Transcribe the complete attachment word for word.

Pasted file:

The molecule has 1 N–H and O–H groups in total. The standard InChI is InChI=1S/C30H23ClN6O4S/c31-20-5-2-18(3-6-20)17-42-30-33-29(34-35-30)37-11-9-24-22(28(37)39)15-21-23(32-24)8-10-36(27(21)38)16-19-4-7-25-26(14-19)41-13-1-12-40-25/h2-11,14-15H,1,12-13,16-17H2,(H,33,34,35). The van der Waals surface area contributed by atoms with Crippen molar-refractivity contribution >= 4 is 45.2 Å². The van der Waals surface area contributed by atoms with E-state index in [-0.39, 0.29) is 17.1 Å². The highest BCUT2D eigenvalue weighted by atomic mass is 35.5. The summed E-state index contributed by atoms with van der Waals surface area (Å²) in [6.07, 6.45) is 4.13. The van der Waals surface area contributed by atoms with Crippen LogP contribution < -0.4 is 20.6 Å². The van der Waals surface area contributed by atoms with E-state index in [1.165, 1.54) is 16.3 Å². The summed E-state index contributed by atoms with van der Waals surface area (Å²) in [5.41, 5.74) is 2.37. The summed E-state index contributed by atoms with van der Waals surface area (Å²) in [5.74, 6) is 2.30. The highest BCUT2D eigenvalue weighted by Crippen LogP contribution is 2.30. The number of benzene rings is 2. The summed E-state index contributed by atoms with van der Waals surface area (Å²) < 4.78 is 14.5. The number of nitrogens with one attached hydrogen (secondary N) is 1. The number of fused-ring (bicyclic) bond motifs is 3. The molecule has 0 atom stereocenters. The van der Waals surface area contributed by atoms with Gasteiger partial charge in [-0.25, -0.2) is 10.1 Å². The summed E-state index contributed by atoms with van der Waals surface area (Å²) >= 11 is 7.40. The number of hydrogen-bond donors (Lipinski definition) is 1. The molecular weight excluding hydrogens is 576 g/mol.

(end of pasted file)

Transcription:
The molecule has 1 N–H and O–H groups in total. The standard InChI is InChI=1S/C30H23ClN6O4S/c31-20-5-2-18(3-6-20)17-42-30-33-29(34-35-30)37-11-9-24-22(28(37)39)15-21-23(32-24)8-10-36(27(21)38)16-19-4-7-25-26(14-19)41-13-1-12-40-25/h2-11,14-15H,1,12-13,16-17H2,(H,33,34,35). The van der Waals surface area contributed by atoms with Crippen molar-refractivity contribution >= 4 is 45.2 Å². The van der Waals surface area contributed by atoms with E-state index in [-0.39, 0.29) is 17.1 Å². The highest BCUT2D eigenvalue weighted by atomic mass is 35.5. The summed E-state index contributed by atoms with van der Waals surface area (Å²) in [6.07, 6.45) is 4.13. The van der Waals surface area contributed by atoms with Crippen LogP contribution < -0.4 is 20.6 Å². The van der Waals surface area contributed by atoms with E-state index in [1.165, 1.54) is 16.3 Å². The summed E-state index contributed by atoms with van der Waals surface area (Å²) in [5.41, 5.74) is 2.37. The summed E-state index contributed by atoms with van der Waals surface area (Å²) in [5.74, 6) is 2.30. The highest BCUT2D eigenvalue weighted by Crippen LogP contribution is 2.30. The number of benzene rings is 2. The summed E-state index contributed by atoms with van der Waals surface area (Å²) < 4.78 is 14.5. The number of nitrogens with one attached hydrogen (secondary N) is 1. The number of fused-ring (bicyclic) bond motifs is 3. The molecule has 0 atom stereocenters. The van der Waals surface area contributed by atoms with Gasteiger partial charge in [-0.25, -0.2) is 10.1 Å². The summed E-state index contributed by atoms with van der Waals surface area (Å²) >= 11 is 7.40. The number of hydrogen-bond donors (Lipinski definition) is 1. The molecular weight excluding hydrogens is 576 g/mol.